Say, for the sake of argument, I love the record? What else might I try?

      If you like the creepy element, I’d recommend some Lull (either Continue or Moments) or any Main records you should come across (Hz is the best, I believe), which all got fairly regular play in experimental circles for a while. On the other hand, if you like the found sound, Scanner or Oval; and for more organic ambient stuff, I’m pretty partial to Stars of The Lid or Windy and Carl. As for the artist himself, however, Music for Airports is another fairly crucial album if you find you like this sort of thing. Eno and Lanois collaborated the year following this record on the Apollo : Soundtracks and Atmospheres, which became yet another ambient music classic (and later furnished a tune for Trainspotting). It would also be the last great ambient record Eno would record before returning to more pop music production and art rock.

The Songs:
1. Lizard Point 2 - 4:30 : Like a soundtrack to a emptied world, this opener is full of all the subterranean growls, terrestrial moans and deserted whispers that the ceaseless drone of humankind has wiped away. Eno manages here to capture it, amplify it and play it back for us. Judging by the tone, Mother Earth sounds distinctly unhappy. Extraordinarily chilling listen.
2. The Lost Day - 9:29 : as mentioned, this is the track most appropriate for a very slow, something awful emerging crawling from the mists around the deserted cabin scene. There are distant bells, growls, tinkling pianos and insectoid scuttling that is nightmarish in a way Mike Oldfield never even conceived. 3 Luminously ominous .
3. Tal Coat - 5:48 : undersea sounds, like sailing over the edge of coral reef which recedes endlessly into the green-blue depths below, or the sound a cocktail party of pulsars might make, if stars had a language of their own. It is precisely cut and ground, as songs go, a mathematical wonder. The patented Eno bubble noises are given front and centre staging (much later deployed in his mixing the Slowdive track, Sing, off Souvlaki).
4. Shadow - 3:03 : this is certainly one of the disc’s more ominous tracks, replete with a lot of disconcerting piping, breathing, whispering, twirling and chirping. For some reason it’s the twirling noises in the background that are really frightening, a bit like the swing of the guillotine you hear on the first This Mortal Coil record.4 Nicely shivery.
5. Lantern Marsh - 5:35 : the sounds here are also culled from Eno's childhood, this site apparently close to his hometown. And, again, this indicates perhaps a bit of haunting in his youth, as the forlorn bays of distant animals, lost in foggy valleys, echo out in all directions. Aural imagining at its best.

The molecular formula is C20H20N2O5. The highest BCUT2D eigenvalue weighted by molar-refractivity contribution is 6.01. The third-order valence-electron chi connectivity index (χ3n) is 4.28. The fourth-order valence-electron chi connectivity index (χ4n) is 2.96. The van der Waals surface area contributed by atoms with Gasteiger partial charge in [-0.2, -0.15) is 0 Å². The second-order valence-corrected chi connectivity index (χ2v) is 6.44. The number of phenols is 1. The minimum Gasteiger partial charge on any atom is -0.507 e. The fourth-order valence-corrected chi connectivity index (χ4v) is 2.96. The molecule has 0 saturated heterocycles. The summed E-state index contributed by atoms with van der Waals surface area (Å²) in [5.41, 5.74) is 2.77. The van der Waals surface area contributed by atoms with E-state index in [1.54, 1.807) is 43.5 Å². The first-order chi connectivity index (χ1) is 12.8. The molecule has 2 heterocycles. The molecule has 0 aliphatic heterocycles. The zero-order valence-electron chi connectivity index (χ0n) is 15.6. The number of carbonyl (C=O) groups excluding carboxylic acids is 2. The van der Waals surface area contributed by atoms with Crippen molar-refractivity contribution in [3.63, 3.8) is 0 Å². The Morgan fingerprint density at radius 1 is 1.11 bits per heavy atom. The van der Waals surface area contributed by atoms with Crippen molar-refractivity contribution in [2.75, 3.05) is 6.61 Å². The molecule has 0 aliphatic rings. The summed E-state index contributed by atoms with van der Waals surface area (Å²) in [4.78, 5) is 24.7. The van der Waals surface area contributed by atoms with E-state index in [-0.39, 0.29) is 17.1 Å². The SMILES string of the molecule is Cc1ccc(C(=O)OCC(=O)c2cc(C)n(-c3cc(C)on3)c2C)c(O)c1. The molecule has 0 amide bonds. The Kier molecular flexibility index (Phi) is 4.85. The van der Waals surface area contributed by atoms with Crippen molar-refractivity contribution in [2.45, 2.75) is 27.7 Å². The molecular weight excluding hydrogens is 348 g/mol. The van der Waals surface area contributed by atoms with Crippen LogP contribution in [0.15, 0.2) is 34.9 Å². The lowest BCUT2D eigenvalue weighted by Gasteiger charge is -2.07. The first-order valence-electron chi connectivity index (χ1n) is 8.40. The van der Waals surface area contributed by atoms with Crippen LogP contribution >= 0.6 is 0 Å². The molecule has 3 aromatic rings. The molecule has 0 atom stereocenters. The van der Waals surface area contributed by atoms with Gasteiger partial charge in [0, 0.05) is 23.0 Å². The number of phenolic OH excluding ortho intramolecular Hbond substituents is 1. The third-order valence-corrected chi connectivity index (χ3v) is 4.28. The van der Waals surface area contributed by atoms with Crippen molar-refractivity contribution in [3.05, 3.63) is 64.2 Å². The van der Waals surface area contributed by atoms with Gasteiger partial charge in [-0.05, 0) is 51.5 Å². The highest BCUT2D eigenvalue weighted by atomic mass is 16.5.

6. Unfamiliar Wind (Leeks Hills) - 5:16 : a refreshingly serene Chill Out track (likely where Jimmy Cauty and Bill Drummond got the formula). My favourite track for sure.
7. A Clearing - 4:06 : a continuation, with warbles and swallows gathered in little bunches around the treetops in the late autumn afternoon, still and resonant.
8. Dunwich Beach, Autumn 1960 - 7:08 : for one reason or other, this is the most anxious cut on the album, though it sounds peaceful enough. Cold waves, circling gulls, all scene from the dunes. But you get the sense Eno is alluding to something a bit less prosaic here, something instead quite tragic, whatever it might be.5

Notes:
1 Wind whistling in the wires, sparrow songs, even real live Honduran froggies (according to the liner notes), all sampled for our evocative, alchemical and atmospheric listening pleasure. You can almost see the evening star twinkling over the surface of a lake, and I’m not even sure if there is a lake in Leeks Hills, which is apparently somewhere in East Anglia, where Eno grew up.
2 All compositions by Eno except ‘Lizard Point’ by Beinhorn/Eno/Eno/Gros/Laswell.
3 Yet somehow it’s his stuff that ends up in the Exorcist? So not right.
4It'll End In Tears, track five, Fond Affections – easily the scariest sound ever produced by a Yamaha DX7. If you’ve heard the record, it sticks out.
5Brian Peter George St. Baptiste de la Salle Eno, born May 15, 1948 in Woodbridge, Suffolk, England, would have been just a 12-year old schoolboy, though this song sounds like no youngster should think.